Titebond Liquid Hide – transparent amber
Titebond Melamine – colorless
Titebond Quick & Thick - colorless
Titebond Translucent – colorless
Titebond Instant Bond – colorless

Frequently Asked Questions
How does Titebond III compare to polyurethane glues?

While polyurethane glues bond well to a variety of materials, Titebond III is superior in many ways. In addition to excellent water-resistance, it provides a stronger bond on wood-to-wood applications, doesn't foam and requires less clamp time. Titebond III has no health issues, doesn't require the use of gloves and cleans up with water. It is significantly less expensive than polyurethane glues and offers similar coverage rates.

Frequently Asked Questions
Why should I use Titebond III instead of Titebond II or the other Titebond Wood Glues?

While all Titebond products provide superior performance, Titebond III is especially useful for outdoor applications in cooler temperatures or when concern for substantial moisture calls for the use of a Type I glue. For interior applications, the longer working time of Titebond III provides woodworkers the necessary latitude to ensure that substrates are precisely aligned before being bonded. Overall, Titebond III combines superior strength, Type I water-resistance, long open time and low chalk temperature into one easy-to-use formulation.

Frequently Asked Questions
What is the difference between the ANSI/HPVA Type I and Type II water-resistance specification?

Both of these tests are conducted using 6” by 6” birch laminates glued together to make three-ply plywood. The test for Type I is clearly more stringent than Type II, and involves boiling the glue bonds and testing the specimens while they are wet.

Type I testing involves cutting the 6" by 6" assemblies into 1" by 3" specimens, boiling them for 4 hours, then baking the specimens in a 145°F oven for 20 hours. They are boiled for an additional 4 hours, then immediately cooled using running water. The specimens are sheared while wet, and the bonds must pass certain strength and wood failure requirements to pass the Type I specification.

Type II testing involves cutting the 6" by 6" assemblies into 2" by 5" specimens, soaking them for 4 hours, then baking the specimens in a 120°F oven for 19 hours. This is repeated for a total of three cycles, and the bonds must not delaminate to pass the Type II specification.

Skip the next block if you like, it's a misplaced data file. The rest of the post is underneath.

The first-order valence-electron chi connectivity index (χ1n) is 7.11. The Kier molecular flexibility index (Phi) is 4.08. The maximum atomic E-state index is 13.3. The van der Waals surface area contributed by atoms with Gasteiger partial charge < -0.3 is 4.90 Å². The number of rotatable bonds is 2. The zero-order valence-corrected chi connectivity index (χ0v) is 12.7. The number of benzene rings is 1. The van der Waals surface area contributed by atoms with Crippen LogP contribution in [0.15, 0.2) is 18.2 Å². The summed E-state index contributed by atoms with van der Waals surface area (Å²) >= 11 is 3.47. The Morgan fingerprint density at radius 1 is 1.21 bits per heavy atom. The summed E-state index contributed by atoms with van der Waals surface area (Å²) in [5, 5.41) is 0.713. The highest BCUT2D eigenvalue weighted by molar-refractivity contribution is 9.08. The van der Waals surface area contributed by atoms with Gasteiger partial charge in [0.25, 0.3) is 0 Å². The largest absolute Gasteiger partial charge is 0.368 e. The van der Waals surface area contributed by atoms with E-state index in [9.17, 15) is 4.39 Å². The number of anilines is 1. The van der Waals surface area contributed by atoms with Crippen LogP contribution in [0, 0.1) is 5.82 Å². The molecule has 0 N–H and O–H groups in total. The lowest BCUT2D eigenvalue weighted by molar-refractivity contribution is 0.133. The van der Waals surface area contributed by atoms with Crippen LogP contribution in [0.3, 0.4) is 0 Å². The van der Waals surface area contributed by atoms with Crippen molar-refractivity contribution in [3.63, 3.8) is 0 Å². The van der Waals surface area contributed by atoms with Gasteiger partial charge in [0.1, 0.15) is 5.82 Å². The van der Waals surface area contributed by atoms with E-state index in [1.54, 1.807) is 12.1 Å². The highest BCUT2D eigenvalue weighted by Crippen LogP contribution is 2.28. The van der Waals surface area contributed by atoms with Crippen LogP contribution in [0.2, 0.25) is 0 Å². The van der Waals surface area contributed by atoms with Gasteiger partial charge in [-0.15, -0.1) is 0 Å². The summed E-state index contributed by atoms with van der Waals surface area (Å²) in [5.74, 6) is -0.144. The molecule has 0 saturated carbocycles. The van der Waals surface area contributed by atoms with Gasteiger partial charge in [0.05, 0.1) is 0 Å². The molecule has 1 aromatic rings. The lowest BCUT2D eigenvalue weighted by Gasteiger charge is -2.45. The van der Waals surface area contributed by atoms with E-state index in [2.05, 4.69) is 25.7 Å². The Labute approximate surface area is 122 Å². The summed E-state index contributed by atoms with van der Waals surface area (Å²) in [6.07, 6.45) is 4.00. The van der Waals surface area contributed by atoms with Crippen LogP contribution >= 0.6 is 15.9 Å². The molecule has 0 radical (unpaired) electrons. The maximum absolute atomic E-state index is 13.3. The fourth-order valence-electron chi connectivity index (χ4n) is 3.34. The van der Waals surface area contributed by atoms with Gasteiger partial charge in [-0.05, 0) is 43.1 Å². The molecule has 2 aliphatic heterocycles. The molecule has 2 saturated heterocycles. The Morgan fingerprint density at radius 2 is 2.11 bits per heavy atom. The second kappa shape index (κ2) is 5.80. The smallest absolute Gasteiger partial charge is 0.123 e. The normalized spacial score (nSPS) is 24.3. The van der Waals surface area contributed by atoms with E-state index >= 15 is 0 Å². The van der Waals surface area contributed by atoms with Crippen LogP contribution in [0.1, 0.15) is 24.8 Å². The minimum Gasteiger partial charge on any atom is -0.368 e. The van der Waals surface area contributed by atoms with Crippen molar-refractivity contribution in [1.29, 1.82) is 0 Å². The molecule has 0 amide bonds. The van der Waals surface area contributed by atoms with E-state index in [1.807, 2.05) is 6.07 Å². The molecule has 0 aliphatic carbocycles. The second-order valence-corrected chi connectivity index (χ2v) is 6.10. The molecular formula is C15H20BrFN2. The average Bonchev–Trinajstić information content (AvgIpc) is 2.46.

Frequently Asked Questions
Can Titebond Wood Glues be used for projects using teak, cedar or redwood?

Because a surface layer of oil or tannic acid tends to build up on these species, they can present a problem. For either type of wood, planing, jointing, or sanding shortly before bonding will remove the contaminating layer and allow successful bonding. Otherwise, the surface being bonded will need to be wiped with acetone to remove the layer. Acetone dries quickly and allows bonding almost immediately after the surfaces have been wiped.

Frequently Asked Questions
How do I clean up wet glue or remove dried glue?

For most of our water-based wood glues, it is often best to use a damp cloth and remove excess glue before it has dried. After the glues have dried, scraping or sanding works well. Steam from an iron may also be effective, but it will not take the glue out of the pores of the wood. Once dry, Titebond Instant Bond Wood Adhesives may be removed with acetone or sanding.

Frequently Asked Questions
Can surfaces that have been painted or stained be bonded using Titebond Wood Glues?

Most of our glues are designed to bond bare wood. Painting or staining a wood blocks the pores, keeping the glue from penetrating into the wood. It may be possible that some of our glues may work for gluing together painted or stained surfaces. It is necessary to remember that the overall bond will only be as strong as the bond between the paint and the wood. We recommend that all substrates be clean of any type of paint, stain, or sealer.

Frequently Asked Questions
Can Titebond Wood Glues be thinned?

Most of our water-based wood glues can be thinned with water up to 5% by weight or by volume. Adding more than 5% water to our glues will decrease the bond strength. Titebond Liquid Hide Glue is thinned by gently heating the bottle in a pan of warm water.

Frequently Asked Questions
What is the clamping and drying time of Titebond Wood Glues?

For most of our wood glues, we recommend clamping an unstressed joint for thirty minutes to an hour. Stressed joints need to be clamped for 24 hours. We recommend not stressing the new joint for at least 24 hours.

Frequently Asked Questions
What is the best way to disassemble a glue joint?

The key to the disassembly of glue joints is weakening the bond. For Titebond Original, Titebond II and Titebond III, raising the glue joint temperature with a heat gun or a blow dryer will reduce the glue's strength. Steam from an iron may also work. Placing a few drops of water on the edge of a joint made with Titebond Liquid Hide Glue will, after absorbed, cause the joint to weaken. For Titebond Instant Bond glues, placing a few drops of acetone on the joint may cause the joint to loosen after absorption.

Frequently Asked Questions
What is the shelf life of Titebond Wood Glues?

Our literature states the shelf life of a majority of our wood glues as two years. Most of our yellow and white glues, including Titebond Original and Titebond II, remain usable beyond two years. Should Titebond Original become thick and stringy, or Titebond II turn into an orange-colored gel, these changes signify that the glue is no longer usable. The minimum shelf life of Titebond III is stated as one two years. When stored appropriately at room temperature, Titebond III is expected to last beyond its stated shelf life. If thickened, shake vigorously by firmly tapping bottle on a hard surface until product is restored to original form. For a complete list of Titebond wood glues, adhesives and sealants shelf lives click here.